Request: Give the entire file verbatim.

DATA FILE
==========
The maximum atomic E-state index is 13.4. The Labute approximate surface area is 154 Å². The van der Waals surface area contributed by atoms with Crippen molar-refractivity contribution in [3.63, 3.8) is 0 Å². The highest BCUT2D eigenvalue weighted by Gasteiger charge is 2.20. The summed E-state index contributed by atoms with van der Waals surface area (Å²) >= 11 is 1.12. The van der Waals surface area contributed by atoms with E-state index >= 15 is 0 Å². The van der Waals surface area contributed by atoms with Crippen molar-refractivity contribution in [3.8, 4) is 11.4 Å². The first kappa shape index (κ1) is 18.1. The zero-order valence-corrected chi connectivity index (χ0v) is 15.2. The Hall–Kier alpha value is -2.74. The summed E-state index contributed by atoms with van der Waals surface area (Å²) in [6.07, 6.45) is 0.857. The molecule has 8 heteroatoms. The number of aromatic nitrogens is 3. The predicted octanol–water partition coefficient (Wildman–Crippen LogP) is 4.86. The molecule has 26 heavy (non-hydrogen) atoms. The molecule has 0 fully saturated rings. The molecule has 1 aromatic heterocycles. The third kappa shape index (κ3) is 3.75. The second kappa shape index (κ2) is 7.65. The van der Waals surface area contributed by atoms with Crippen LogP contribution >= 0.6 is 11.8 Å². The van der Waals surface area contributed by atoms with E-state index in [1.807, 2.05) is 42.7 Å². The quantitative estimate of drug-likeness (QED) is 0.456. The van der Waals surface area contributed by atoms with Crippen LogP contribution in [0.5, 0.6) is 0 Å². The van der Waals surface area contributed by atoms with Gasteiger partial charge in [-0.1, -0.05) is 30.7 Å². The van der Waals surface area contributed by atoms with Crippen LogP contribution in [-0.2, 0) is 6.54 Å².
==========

The maximum atomic E-state index is 13.4. The Labute approximate surface area is 154 Å². The van der Waals surface area contributed by atoms with Crippen molar-refractivity contribution in [3.63, 3.8) is 0 Å². The highest BCUT2D eigenvalue weighted by Gasteiger charge is 2.20. The summed E-state index contributed by atoms with van der Waals surface area (Å²) >= 11 is 1.12. The van der Waals surface area contributed by atoms with E-state index >= 15 is 0 Å². The van der Waals surface area contributed by atoms with Crippen molar-refractivity contribution in [3.8, 4) is 11.4 Å². The first kappa shape index (κ1) is 18.1. The zero-order valence-corrected chi connectivity index (χ0v) is 15.2. The Hall–Kier alpha value is -2.74. The summed E-state index contributed by atoms with van der Waals surface area (Å²) in [6.07, 6.45) is 0.857. The molecule has 8 heteroatoms. The number of aromatic nitrogens is 3. The predicted octanol–water partition coefficient (Wildman–Crippen LogP) is 4.86. The molecule has 26 heavy (non-hydrogen) atoms. The molecule has 0 fully saturated rings. The molecule has 1 aromatic heterocycles. The third kappa shape index (κ3) is 3.75. The second kappa shape index (κ2) is 7.65. The van der Waals surface area contributed by atoms with Crippen LogP contribution >= 0.6 is 11.8 Å². The van der Waals surface area contributed by atoms with E-state index in [1.807, 2.05) is 42.7 Å². The quantitative estimate of drug-likeness (QED) is 0.456. The van der Waals surface area contributed by atoms with Crippen LogP contribution in [0.5, 0.6) is 0 Å². The van der Waals surface area contributed by atoms with Gasteiger partial charge in [-0.1, -0.05) is 30.7 Å². The van der Waals surface area contributed by atoms with Crippen LogP contribution in [-0.2, 0) is 6.54 Å².